Generic type:

A generic type with formal type parameters is a declaration of a generic type with actual type of arguments. This is a reference type that has more than one parameter which are later replaced by type arguments the moment generic type is declared.

Listing 4: Example of a generic type

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Interface Collections {
Public void add (E x);
Public Iterator iterator;
}

As discussed above the alphabet E in angle brackets is nothing but a place holder that will be later replaced by a type argument the moment generic type is declared.

Much on the similar lines of generic methods, the type parameter may comprise of more than one parameter that are separated by commas.

Why are these known as parameterized types? This is for the reason that they accept at least one parameter. Below is an example that illustrates this.

Listing 5: Example of a parameterized type

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public class GenericClassExample<X> {
private X a;
public void set(X a) {
this.a = a;
}
public X get() {
return a;
}
public static void main(String[] args) {
GenericClassExample integerObj = new GenericClassExample<Integer>();
GenericClassExample stringObj = new GenericClassExample<String>();
integerObj.set(new Integer(50));
stringObj.set(new String("Mrbool"));
System.out.printf("Integer Type Object's Value :%d\n\n", integerObj
.get());
System.out.printf("String Type Object's Value :%s\n", stringObj.get());
}
}

The below Listing displays the output of the above code:

Listing 6: Output

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Integer Type Object’s value: 50
String Type Object’s value: Mrbool

Here it can be observed that after the creation of a integer type object, the type of the variable X is modified to integer and same is the case with the String type .

We can use the below code to create a generic array with the following method signature.

Listing 7: Creating the generic array

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public static T[] createArray(List list,Class ){
       T[1..n] array = (T[]) Array.newInstance(class, list.size());
       for(int i = 0; i < array.length; i++){
           array[i] = list.get(i);
       }
       return array;
   }

The point to note here is that we will not be able to make arrays and generics work together with current versions of Java and can only define arrays for non-generic types, and do casts in all the accessory.

Here in this tutorial so far we have defined a generic interface MyInterface and several classes that implement this interface. We would now be creating an array of the members of which can be assigned any object belonging to a class that implements the interface.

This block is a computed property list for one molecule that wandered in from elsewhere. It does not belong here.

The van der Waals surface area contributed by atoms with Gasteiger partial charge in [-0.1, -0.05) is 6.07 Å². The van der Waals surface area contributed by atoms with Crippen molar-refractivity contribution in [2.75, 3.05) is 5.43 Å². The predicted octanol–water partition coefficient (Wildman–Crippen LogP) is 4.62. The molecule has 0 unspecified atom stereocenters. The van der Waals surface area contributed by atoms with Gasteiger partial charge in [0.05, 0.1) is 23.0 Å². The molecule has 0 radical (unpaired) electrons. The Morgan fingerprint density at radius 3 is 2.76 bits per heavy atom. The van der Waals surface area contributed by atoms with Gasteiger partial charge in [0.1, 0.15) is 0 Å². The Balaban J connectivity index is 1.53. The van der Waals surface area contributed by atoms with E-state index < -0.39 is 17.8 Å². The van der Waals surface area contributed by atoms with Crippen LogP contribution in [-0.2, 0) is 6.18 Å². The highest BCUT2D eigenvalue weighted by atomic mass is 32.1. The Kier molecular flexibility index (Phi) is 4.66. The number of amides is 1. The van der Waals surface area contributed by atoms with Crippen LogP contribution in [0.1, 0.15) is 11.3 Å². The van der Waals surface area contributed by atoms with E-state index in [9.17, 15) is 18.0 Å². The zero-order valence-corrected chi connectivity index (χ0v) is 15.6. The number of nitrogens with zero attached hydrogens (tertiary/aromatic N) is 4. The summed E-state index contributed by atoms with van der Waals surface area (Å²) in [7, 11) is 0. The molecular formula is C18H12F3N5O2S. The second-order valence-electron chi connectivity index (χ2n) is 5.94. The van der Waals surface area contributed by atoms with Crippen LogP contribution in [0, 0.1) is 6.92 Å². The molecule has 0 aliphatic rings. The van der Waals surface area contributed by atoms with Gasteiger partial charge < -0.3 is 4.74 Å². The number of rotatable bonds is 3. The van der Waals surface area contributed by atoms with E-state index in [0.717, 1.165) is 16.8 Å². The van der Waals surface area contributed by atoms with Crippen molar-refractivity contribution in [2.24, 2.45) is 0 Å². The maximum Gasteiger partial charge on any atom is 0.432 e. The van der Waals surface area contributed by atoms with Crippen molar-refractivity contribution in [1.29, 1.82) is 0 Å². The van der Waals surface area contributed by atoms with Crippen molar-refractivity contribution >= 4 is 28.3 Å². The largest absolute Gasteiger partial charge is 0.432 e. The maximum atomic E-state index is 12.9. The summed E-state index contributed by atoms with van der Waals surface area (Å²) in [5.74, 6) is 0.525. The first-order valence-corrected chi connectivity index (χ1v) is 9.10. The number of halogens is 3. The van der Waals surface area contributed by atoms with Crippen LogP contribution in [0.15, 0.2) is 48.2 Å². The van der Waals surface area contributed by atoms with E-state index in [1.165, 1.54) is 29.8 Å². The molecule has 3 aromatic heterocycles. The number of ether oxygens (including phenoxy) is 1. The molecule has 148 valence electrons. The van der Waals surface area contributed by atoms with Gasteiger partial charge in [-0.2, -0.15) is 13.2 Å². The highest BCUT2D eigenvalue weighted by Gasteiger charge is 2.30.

We can also make this happen by using an Object array. However this can lead to the loss of type information and then it needs to be cast each time we get something from the array. The other workaround of this could be to consider java.lang.reflect.Array.newInstance( Class C, int size ). But again this would require a single class C which would end up with an array that will allow assignments of C subclass objects.

The best way to do it is to use the wildcard HashMap[] x=new HashMap[3] and the prime reason behind this design is to maintain compatibility with existing code which is directly related to generics.

At the time of writing a generic which is nothing but a parameterized class, we have the class declaration that normally contains the type parameter in angle brackets. After this, we can have methods in a parameterized class which can make use of that parameter in the form of a return type. Also it can be used for its parameter types. As a result of this, we will observe that methods will view the type similar to concrete type because of its declaration in the class. The below example displays what we just discussed:

Listing 8: class declaration

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public class LinkedList<A> {
...
public A getFront() { ... }
...
public void setFront(A a1) { ... }
...
}

Here is nothing but a type parameter that is normally passed to the class upon declaration. The point to note here is that A is being used as a return type for one method and a parameter type for another.

At the time of writing a parameterized code, we can also limit the range of acceptable types. This can be done with the introduction of a definite upper boundary which can be set so that only subtypes of that bound can be passed as the type parameter. In order to see the upper bound, we can make use of the extend keyword as shown below.

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public class LinkedList<K extends Comparable> { ... }

We can see that any class that is normally used to implement the interface Comparable can accept this implementation of LinkedList.

It is a must to specify the type parameter whenever an instance of a parameterized object is created and the below example explains this.